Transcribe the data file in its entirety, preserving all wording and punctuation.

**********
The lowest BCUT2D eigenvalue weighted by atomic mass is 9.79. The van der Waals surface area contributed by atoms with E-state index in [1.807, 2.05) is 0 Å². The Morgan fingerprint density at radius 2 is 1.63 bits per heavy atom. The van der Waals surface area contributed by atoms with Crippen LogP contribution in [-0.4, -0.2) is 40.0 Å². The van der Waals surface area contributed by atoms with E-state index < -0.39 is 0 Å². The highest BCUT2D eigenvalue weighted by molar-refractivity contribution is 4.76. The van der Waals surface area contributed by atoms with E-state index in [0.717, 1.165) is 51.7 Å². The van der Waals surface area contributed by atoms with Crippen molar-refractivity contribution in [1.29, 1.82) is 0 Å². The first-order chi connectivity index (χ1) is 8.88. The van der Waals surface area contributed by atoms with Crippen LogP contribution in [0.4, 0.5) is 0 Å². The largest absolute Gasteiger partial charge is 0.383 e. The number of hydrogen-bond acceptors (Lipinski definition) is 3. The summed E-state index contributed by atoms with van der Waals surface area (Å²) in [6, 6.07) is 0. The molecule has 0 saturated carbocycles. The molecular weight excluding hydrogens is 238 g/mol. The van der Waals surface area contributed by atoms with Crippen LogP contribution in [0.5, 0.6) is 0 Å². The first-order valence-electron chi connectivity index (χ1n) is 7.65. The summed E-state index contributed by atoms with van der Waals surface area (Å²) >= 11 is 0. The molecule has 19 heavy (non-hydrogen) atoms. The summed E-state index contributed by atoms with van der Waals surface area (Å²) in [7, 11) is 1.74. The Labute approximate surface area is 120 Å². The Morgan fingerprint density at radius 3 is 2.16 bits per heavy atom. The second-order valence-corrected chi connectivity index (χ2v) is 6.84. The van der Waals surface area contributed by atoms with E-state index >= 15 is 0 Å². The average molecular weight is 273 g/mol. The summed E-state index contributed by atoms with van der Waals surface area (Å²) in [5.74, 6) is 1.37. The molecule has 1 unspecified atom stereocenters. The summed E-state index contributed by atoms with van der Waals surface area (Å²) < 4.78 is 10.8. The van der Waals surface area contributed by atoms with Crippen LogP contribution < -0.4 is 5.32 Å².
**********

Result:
The lowest BCUT2D eigenvalue weighted by atomic mass is 9.79. The van der Waals surface area contributed by atoms with E-state index in [1.807, 2.05) is 0 Å². The Morgan fingerprint density at radius 2 is 1.63 bits per heavy atom. The van der Waals surface area contributed by atoms with Crippen LogP contribution in [-0.4, -0.2) is 40.0 Å². The van der Waals surface area contributed by atoms with E-state index < -0.39 is 0 Å². The highest BCUT2D eigenvalue weighted by molar-refractivity contribution is 4.76. The van der Waals surface area contributed by atoms with E-state index in [0.717, 1.165) is 51.7 Å². The van der Waals surface area contributed by atoms with Crippen molar-refractivity contribution in [1.29, 1.82) is 0 Å². The first-order chi connectivity index (χ1) is 8.88. The van der Waals surface area contributed by atoms with Crippen LogP contribution in [0.4, 0.5) is 0 Å². The largest absolute Gasteiger partial charge is 0.383 e. The number of hydrogen-bond acceptors (Lipinski definition) is 3. The summed E-state index contributed by atoms with van der Waals surface area (Å²) in [6, 6.07) is 0. The molecule has 0 saturated carbocycles. The molecular weight excluding hydrogens is 238 g/mol. The van der Waals surface area contributed by atoms with Crippen LogP contribution in [0.5, 0.6) is 0 Å². The first-order valence-electron chi connectivity index (χ1n) is 7.65. The summed E-state index contributed by atoms with van der Waals surface area (Å²) >= 11 is 0. The molecule has 19 heavy (non-hydrogen) atoms. The summed E-state index contributed by atoms with van der Waals surface area (Å²) in [7, 11) is 1.74. The Labute approximate surface area is 120 Å². The Morgan fingerprint density at radius 3 is 2.16 bits per heavy atom. The second-order valence-corrected chi connectivity index (χ2v) is 6.84. The van der Waals surface area contributed by atoms with E-state index >= 15 is 0 Å². The average molecular weight is 273 g/mol. The summed E-state index contributed by atoms with van der Waals surface area (Å²) in [5.74, 6) is 1.37. The molecule has 1 unspecified atom stereocenters. The summed E-state index contributed by atoms with van der Waals surface area (Å²) < 4.78 is 10.8. The van der Waals surface area contributed by atoms with Crippen LogP contribution < -0.4 is 5.32 Å².